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Give Obamacare a chance

Posted: August 1, 2013 5:16 p.m.
Updated: August 2, 2013 5:00 a.m.

Why are congressional Republicans so determined to repeal Obamacare? They’re terrified that, once Americans have it, they might want to keep it.

That’s what happened after Medicare was passed in 1965, when the idea of government involvement in health care coverage encountered a lot less resistance that it does today -- despite a popular 1961 vinyl record titled “Ronald Reagan Speaks Out Against Socialized Medicine,” before the Gipper entered full-time politics.

Recent polls indicate a larger majority of Americans are opposed to the president’s Affordable Care Act, also known as Obamacare, and their opposition is more intense than that of its supporters.

That’s encouraging news to Republican hardliners who have been threatening to cause a government shutdown unless Obamacare is defunded.

So why is the president whose staff nicknamed him “No Drama Obama” still smiling?

First, there’s a silver lining in the gloomy polls.

The National Journal’s poll, for example, finds that, while most Americans don’t think Obamacare will help them personally, they want to give it a chance anyway.

And why wouldn’t we? Americans have long been irritated by the skyrocketing costs, shrinking coverage and millions of uninsured in our overly complicated private health care system.

House Republicans have voted 39 times to repeal Obamacare, only to be blocked by the Democratic-controlled Senate. Yet Republicans have refused to fully engage this important debate by offering a workable alternative. They’d rather just say “No.”

“We should not be judged on how many new laws we create,” House speaker John Boehner said on Sunday’s CBS’ “Face the Nation.” “We should be judged on how many laws we repeal.”

Yet I suspect that the Grand Old Party’s stubborn opposition to Obamacare is due for an overhaul after Oct. 1. That’s when the law calls for every state to launch an “exchange,” the online “marketplace” in which people will be able to shop for insurance.

Subsidies also will be provided under the law to help those who can’t afford premiums on their own.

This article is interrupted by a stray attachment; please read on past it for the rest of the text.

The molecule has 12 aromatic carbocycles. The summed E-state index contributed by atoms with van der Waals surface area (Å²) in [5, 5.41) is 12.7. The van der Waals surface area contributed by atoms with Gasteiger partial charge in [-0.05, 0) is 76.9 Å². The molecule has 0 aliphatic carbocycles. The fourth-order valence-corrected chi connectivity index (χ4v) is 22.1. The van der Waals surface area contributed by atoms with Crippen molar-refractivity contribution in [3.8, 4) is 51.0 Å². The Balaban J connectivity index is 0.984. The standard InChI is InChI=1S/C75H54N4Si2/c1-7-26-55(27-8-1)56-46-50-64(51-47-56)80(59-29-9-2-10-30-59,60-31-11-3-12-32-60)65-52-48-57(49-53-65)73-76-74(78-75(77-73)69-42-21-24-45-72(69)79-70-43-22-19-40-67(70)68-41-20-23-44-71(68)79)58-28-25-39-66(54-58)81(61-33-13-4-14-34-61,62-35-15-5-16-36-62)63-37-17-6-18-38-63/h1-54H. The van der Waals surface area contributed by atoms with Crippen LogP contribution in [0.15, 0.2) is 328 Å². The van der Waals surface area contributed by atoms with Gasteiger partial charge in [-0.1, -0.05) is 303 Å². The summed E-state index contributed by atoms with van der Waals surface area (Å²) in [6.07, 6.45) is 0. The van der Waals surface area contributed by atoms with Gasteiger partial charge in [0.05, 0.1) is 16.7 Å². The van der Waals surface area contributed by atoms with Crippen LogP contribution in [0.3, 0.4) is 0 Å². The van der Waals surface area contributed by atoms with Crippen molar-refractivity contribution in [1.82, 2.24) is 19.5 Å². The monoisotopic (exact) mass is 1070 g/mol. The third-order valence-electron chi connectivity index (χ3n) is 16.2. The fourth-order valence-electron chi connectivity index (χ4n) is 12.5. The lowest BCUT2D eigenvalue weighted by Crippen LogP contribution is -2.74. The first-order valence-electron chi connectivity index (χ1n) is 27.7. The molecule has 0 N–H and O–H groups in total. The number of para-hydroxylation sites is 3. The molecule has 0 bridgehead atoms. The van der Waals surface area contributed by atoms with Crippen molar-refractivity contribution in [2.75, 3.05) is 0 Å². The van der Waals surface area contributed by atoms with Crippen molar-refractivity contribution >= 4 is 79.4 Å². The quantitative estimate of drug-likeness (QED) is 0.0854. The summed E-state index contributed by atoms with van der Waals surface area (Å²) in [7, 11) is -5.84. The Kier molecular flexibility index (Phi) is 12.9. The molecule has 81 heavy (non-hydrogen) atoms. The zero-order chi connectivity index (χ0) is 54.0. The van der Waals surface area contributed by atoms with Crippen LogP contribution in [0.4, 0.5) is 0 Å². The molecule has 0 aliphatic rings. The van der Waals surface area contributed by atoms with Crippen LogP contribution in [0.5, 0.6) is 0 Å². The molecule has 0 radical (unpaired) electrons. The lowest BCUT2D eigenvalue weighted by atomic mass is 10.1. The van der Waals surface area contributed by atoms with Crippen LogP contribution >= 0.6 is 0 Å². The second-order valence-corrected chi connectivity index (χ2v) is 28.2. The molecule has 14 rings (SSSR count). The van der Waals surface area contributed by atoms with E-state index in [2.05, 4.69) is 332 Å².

What happens to GOP opposition then? I doubt that Republican lawmakers will be all that eager to take away coverage from millions of people who are getting help with cancers, heart conditions and other life-threatening ailments that they previously could not afford.

More likely, Republicans will come back as they already do, with stories of the ACA’s failures.

Problems are bound to appear in a program this huge, just as problems plagued the early days of Medicare, which is now one of the government’s most popular programs.

We already have seen the Obama administration announce a one-year delay in fines for medium and large companies that fail to provide health coverage to workers.

And an important debate already is heating up over how well the state-run insurance marketplaces work. Yet a close examination of the 12 states that have proposed or approved insurance rates for comparison reveals a promising pattern.

“Obamacare is not shaping up as the train wreck its critics predicted,” as Jonathan Cohn, a senior editor at The New Republic, put it. “And in those states where officials are most committed to its success, it’s not even close.”

In other words, we’re seeing sunny reports come out of Democratic-blue states and gloomy reports from the Republican-red states.

In Maryland, for example, Democratic Gov. Martin O’Malley set up an exchange that offers nine carriers whose rates are among the lowest of the 12 reporting states. New York and California, also with Democratic governors, reported similarly low rates.

However, as featured in Republicans’ “Obamacare rate shock” warnings, Ohio said its health insurance rates for individuals will soar 88 percent, and Indiana estimated a 72 percent hike. Yet, as Politico and others have reported, both states cooked the books a bit. They were comparing the basic cost of providing coverage, not the cost of premiums, which is much lower.

Neither state bothered to distinguish the ACA’s four levels of coverage, either. Those under age 30, for example, will pay a lot less catastrophic coverage than those over age 55 will.

Shoppers will be relieved, I am sure, to learn about that. That’s enough to make President Obama smile about Obamacare, while its opponents don’t.

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